With a chipped tooth and overgrown moustache, 40-something John has not had a roof over his head in two years. He spreads a sheet along a park bench when he wants to sleep and goes to a local food kitchen for breakfast.
John spends much of his time with friends in the park across from the 2000 Pennsylvania Ave. mall. He also walks around the city looking for a job in construction, trying to gain employment in his former field. After getting fired from a minimum wage job in Knoxville, Tenn., John moved in with his parents in Maryland and then to D.C. in hopes of finding work.
“I’ve just been living my life day to day for too long now,” said John, who preferred not to give his last name. “I came here because I thought there was opportunity here, but I just don’t know enough to keep a job here.”
John’s main source of income is “dumpster diving,” which provides him with about $100 per month. He said he found an extension cord in a dumpster last week, which he sold for $10.
“Down here in the city, I’m just a number,” he said. “I can’t be a person here, begging for money every day just to feed myself.”
John is one of about 9,000 homeless people in the D.C. area, according to the Community Partnership for the Prevention of Homelessness, and one of many on and around campus.
Students see homeless people, including John and his friends, on their way to class in various spots such as in front of Tower Records, on the vents near the International House and in the park across from 2000 Penn.
“Homelessness has such a presence in D.C. because people come to the city from the outskirts of the metropolitan area because there is more opportunity here than in rural neighborhoods,” said Scott Schenkelberg, executive director of Miriam’s Kitchen, the shelter where John eats breakfast every morning.
Miriam’s Kitchen, located at 24th and G streets, offers a variety of programs and services to the homeless.
The GW community and groups around the city worked with organizations such as Miriam’s Kitchen as part of National Homeless Awareness Week, which ended this weekend. The Office of Community Service and several student organizations have been collecting food and clothing over the past month, and students participated in the 16th annual Help the Homeless Walkathon Saturday.
About 200 GW students walked, raising about $1,700 for various organizations that give to homeless people, said Veronica Lee, Neighbors Project coordinator of the Hunger, Homelessness and Poverty division. Walkers included members of the women’s crew team, the Residence Hall Association and the National Society of Collegiate Scholars, among others. Almost 30,000 people participated in the walk, according to The Washington Post.
Despite services available to them, some homeless people said they prefer not to go to food kitchens and instead try to find resources themselves.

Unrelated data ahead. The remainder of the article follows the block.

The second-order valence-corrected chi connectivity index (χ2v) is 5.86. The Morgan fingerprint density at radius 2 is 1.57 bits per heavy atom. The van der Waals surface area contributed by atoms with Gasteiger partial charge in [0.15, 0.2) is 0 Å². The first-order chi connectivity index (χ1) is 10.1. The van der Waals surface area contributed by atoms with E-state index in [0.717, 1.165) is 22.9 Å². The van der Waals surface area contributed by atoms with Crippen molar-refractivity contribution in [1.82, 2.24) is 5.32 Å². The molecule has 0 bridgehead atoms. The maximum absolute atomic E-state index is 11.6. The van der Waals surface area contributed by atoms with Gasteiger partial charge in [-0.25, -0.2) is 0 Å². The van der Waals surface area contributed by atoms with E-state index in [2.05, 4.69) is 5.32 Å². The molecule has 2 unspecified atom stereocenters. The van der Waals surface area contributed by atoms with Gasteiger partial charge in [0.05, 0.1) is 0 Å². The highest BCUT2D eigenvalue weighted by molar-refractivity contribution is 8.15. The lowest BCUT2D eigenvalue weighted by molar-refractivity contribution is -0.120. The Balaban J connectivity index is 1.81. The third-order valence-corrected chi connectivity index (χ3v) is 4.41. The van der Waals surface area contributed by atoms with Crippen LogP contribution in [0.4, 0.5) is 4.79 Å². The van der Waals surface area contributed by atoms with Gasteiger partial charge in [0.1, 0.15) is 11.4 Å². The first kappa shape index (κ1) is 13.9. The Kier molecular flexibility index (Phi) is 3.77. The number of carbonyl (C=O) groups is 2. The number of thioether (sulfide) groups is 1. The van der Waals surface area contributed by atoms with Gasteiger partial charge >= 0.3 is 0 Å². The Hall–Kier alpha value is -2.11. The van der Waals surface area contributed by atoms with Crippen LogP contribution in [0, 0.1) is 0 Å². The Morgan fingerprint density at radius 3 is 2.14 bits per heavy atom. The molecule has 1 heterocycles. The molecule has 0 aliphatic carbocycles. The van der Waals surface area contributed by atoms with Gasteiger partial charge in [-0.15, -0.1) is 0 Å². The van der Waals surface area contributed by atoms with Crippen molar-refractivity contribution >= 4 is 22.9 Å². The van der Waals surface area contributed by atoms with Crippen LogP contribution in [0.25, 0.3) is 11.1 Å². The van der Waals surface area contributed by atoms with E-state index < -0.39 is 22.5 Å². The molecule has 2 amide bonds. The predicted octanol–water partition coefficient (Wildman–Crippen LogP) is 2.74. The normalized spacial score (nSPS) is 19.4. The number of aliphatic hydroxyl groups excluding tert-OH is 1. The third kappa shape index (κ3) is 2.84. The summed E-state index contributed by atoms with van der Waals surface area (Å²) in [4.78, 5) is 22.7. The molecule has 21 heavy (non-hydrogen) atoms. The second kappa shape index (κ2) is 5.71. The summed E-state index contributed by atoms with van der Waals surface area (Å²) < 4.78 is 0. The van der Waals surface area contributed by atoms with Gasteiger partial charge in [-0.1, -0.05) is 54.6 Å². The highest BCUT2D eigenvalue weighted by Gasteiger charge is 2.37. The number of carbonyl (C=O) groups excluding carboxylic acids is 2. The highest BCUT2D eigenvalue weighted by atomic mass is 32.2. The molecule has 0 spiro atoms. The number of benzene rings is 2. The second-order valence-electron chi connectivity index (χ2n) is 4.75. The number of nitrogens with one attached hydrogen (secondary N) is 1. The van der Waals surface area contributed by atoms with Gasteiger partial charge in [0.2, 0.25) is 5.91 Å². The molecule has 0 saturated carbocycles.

“It’s depressing to go there,” said David Richardson, who has been out of work for six months. “I can’t get along with that atmosphere. The people there are really not trying. They accept their situation, and I don’t want to get in that train of thought.”
Instead, Richardson sits on a bench outside of Au Bon Pain waving an empty cup for passersby to donate spare change. On a blustery afternoon last week, the clean-shaven black man, clad in worn-out khakis under a heavy jacket, said he walks around the city looking for spare change and trying to stay warm.
Richardson worked at a steel factory in New Jersey for more than 12 years before being laid off because of company downsizing. He then came to D.C. but has been unable to find a new job.
Richardson said he plans to take an active role in helping other homeless people after he overcomes his situation.
“When I was working I didn’t understand,” he said. “Now I fully understand. I used to look down on these people. Now I feel the effect. God’s taken me through this for a reason.”
Despite the homeless’ obvious presence near campus, University Police Chief Dolores Stafford said that “for the most part” it is not a problem.
“Some of the homeless people can be aggressive in their behavior,” Stafford said. “But there have been very few incidents that resulted in them getting barred or arrested for trespassing.”
Metropolitan Police officers said they deal with homelessness “frequently.”
“It’s not a crime to be homeless. It is really a social issue, not a law enforcement issue,” MPD Officer Kenneth Bryson said. “Hypothermia and unruly behavior are common issues that MPD officers deal with. When we come across people with problems, we try to refer them to various arms of the city outreach programs.”
Students interested in helping the homeless can e-mail the Office of Community Service at email@example.com.